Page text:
Billy Martin needed time away after his father’s death. Now, he’s back coaching at Moore – Courier Journal

Posted: September 9, 2020 at 10:53 am

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Billy Martin describes himself as a high-spirited personality who could always light up a room or disarm people with his charm. But he was in a much different place just a few years ago.

In 2015, Martin was coming off a 3-7 season at North Oldham, and the school was looking to take the football program in a different direction. The health of Martin's father, William MartinSr., had also taken a turn for the worse during that time, so he left his coaching job to take care of him.

My dad had a couple of mini-strokes, he said. After spring break, I resigned, and I was taking care of my dad (while) finishing out the school year.

The elder Martin had surgery over the summer, and Billy continued to make the drive to Henderson to take care of him as he recovered. On June 5, 2016, Billy had breakfast with his father in the morning before being sent out to get a lift chair.

While on the errand, Billy got a distressed call from his fathers caretaker. His father had killed himself.

I come in the house. She thought he had another stroke or spell, said Billy, who had also learned that his wifes grandmother had passed away the day before. I saw the gun at his feet.I sat there and held his hand until the EMTs came. I cant remember what happened that week;it was all just a blur.

Losing his father in such a tragic fashion had a profound impact on Billy for the next few years. He fell into a deep depression, which was compounded by the work he was doing to sort out his fathers affairs.

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He continued to teach at North Oldham, but his passion for coaching was severely diminished. Billy recalled his father being heavily invested in his coaching, even making the occasional trip to watch a game at North Oldham when he was able.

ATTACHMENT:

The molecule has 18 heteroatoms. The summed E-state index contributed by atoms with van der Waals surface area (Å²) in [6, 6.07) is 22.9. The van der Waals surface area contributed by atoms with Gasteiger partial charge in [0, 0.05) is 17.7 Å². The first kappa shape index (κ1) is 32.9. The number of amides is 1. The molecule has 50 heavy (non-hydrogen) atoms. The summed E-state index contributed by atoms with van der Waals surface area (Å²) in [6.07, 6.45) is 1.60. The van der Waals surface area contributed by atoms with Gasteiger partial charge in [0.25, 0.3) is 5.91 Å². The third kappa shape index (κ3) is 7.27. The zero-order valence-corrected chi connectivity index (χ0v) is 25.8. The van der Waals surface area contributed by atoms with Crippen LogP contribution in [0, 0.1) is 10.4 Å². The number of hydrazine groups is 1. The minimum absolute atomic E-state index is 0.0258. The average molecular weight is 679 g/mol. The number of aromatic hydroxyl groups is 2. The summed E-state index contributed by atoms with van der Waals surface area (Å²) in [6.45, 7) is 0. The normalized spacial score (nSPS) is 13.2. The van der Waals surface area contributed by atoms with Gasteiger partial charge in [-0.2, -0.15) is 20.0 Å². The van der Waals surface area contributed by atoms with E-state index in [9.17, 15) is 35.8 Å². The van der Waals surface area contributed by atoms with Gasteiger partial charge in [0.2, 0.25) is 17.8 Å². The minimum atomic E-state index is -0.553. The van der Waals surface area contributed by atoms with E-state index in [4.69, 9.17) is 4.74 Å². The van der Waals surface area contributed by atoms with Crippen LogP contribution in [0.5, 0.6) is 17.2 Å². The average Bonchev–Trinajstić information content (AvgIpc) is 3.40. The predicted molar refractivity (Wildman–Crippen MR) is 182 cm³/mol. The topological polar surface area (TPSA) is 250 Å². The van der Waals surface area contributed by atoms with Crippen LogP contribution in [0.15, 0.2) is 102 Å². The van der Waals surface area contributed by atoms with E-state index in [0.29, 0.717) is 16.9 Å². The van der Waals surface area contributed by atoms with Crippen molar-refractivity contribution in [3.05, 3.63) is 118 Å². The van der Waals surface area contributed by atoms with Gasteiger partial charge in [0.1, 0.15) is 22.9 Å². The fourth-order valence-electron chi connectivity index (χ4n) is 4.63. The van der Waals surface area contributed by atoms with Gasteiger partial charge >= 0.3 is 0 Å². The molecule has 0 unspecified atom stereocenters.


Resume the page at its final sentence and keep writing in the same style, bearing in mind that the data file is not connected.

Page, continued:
He would expect a phone call after every game, said Billy. We always treated him like a king and put him in the press box. (Hed) laugh about our trick plays and all the stuff that we did.

Billy didnt know how to cope with his fathers death. His health started to decline to the point where he developed Type 2 diabetes. He also didnt reach out to others to talk about how he felt, which made his sense of loneliness and isolation worse. He wishes he could have done things differently to process his grief, but there were a rough couple of years for Billy.

I didnt get any counseling, probably should have, he admitted as he rattled off some possible reasons he avoided it. Im tough, Im a football player. Im the guy everybody else calls for cheering up. I should have reached out to some of my friends to cheer me up.

But eventually, Billy got back to taking care of himself. He started exercising again and lost weight, which helped him get his diabetes under control.

There were good and bad days along the way, but Billy as he began to progress, herealized he was missing something in his life.

That was football, he said. Im a football dude. I was tired and depressed for a couple years, but I wasnt doing what I was meant to do. Thats teach and coach.

As he recovered, Billy started looking for new teaching and coaching opportunities before finally landing at Moore last year. He started as a middle school social studies teacher before being offered the football head coaching job in February.

Billy feels like he has a new lease on life now that hes back on the sidelines.

Ive dug in with both feet, he said. (Im) working my tail off to build a program everyone can be proud of. I miss helping the kids grow. Thats what I enjoy.

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Martins rejuvenation has him showing up at the field at 1 p.m. when practice doesnt start until 5:30 p.m. Its been a challenge trying to navigate the landscape given the new procedures put in place because of COVID-19, but Billy is excited about getting another chance to compete and help his players grow through football.

It took him a while to get out of the fog, but now hes back where he belongs and is looking forward to giving his all to the Moore Mustangs.

I love coaching, and I love what football does for kids, he said. Ill be the first car in and the last car out.

If you or someone you know is contemplating suicide, please call the National Suicide Prevention Lifeline at 1-800-273-8255 or reach out to the Crisis Text Line by texting HOME to 741741 for help.

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Billy Martin needed time away after his father's death. Now, he's back coaching at Moore - Courier Journal

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September 9th, 2020 at 10:53 am

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